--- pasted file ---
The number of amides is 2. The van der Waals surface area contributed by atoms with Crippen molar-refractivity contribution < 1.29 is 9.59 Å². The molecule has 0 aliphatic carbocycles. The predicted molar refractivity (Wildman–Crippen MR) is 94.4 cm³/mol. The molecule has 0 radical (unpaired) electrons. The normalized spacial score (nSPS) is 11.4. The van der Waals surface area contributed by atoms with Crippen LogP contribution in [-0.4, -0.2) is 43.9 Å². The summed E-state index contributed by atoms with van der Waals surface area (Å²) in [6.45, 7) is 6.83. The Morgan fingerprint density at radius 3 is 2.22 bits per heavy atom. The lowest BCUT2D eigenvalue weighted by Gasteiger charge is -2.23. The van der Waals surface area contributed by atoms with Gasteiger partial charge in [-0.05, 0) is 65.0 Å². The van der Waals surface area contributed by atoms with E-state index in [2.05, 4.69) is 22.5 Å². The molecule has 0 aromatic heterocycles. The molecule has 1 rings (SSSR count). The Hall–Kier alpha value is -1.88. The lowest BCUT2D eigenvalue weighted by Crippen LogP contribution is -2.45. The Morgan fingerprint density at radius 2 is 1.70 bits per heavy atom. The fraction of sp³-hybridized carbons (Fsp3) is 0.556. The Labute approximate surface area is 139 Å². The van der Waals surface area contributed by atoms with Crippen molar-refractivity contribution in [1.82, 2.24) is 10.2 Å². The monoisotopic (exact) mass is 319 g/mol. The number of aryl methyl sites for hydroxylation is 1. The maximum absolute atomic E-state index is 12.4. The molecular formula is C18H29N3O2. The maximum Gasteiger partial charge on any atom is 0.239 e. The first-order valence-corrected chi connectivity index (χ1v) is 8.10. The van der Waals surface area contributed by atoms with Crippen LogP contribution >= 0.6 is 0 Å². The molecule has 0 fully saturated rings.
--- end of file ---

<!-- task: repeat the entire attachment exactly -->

The number of amides is 2. The van der Waals surface area contributed by atoms with Crippen molar-refractivity contribution < 1.29 is 9.59 Å². The molecule has 0 aliphatic carbocycles. The predicted molar refractivity (Wildman–Crippen MR) is 94.4 cm³/mol. The molecule has 0 radical (unpaired) electrons. The normalized spacial score (nSPS) is 11.4. The van der Waals surface area contributed by atoms with Crippen LogP contribution in [-0.4, -0.2) is 43.9 Å². The summed E-state index contributed by atoms with van der Waals surface area (Å²) in [6.45, 7) is 6.83. The Morgan fingerprint density at radius 3 is 2.22 bits per heavy atom. The lowest BCUT2D eigenvalue weighted by Gasteiger charge is -2.23. The van der Waals surface area contributed by atoms with Gasteiger partial charge in [-0.05, 0) is 65.0 Å². The van der Waals surface area contributed by atoms with E-state index in [2.05, 4.69) is 22.5 Å². The molecule has 0 aromatic heterocycles. The molecule has 1 rings (SSSR count). The Hall–Kier alpha value is -1.88. The lowest BCUT2D eigenvalue weighted by Crippen LogP contribution is -2.45. The Morgan fingerprint density at radius 2 is 1.70 bits per heavy atom. The fraction of sp³-hybridized carbons (Fsp3) is 0.556. The Labute approximate surface area is 139 Å². The van der Waals surface area contributed by atoms with Crippen molar-refractivity contribution in [1.82, 2.24) is 10.2 Å². The monoisotopic (exact) mass is 319 g/mol. The number of aryl methyl sites for hydroxylation is 1. The maximum absolute atomic E-state index is 12.4. The molecular formula is C18H29N3O2. The maximum Gasteiger partial charge on any atom is 0.239 e. The first-order valence-corrected chi connectivity index (χ1v) is 8.10. The van der Waals surface area contributed by atoms with Crippen LogP contribution >= 0.6 is 0 Å². The molecule has 0 fully saturated rings.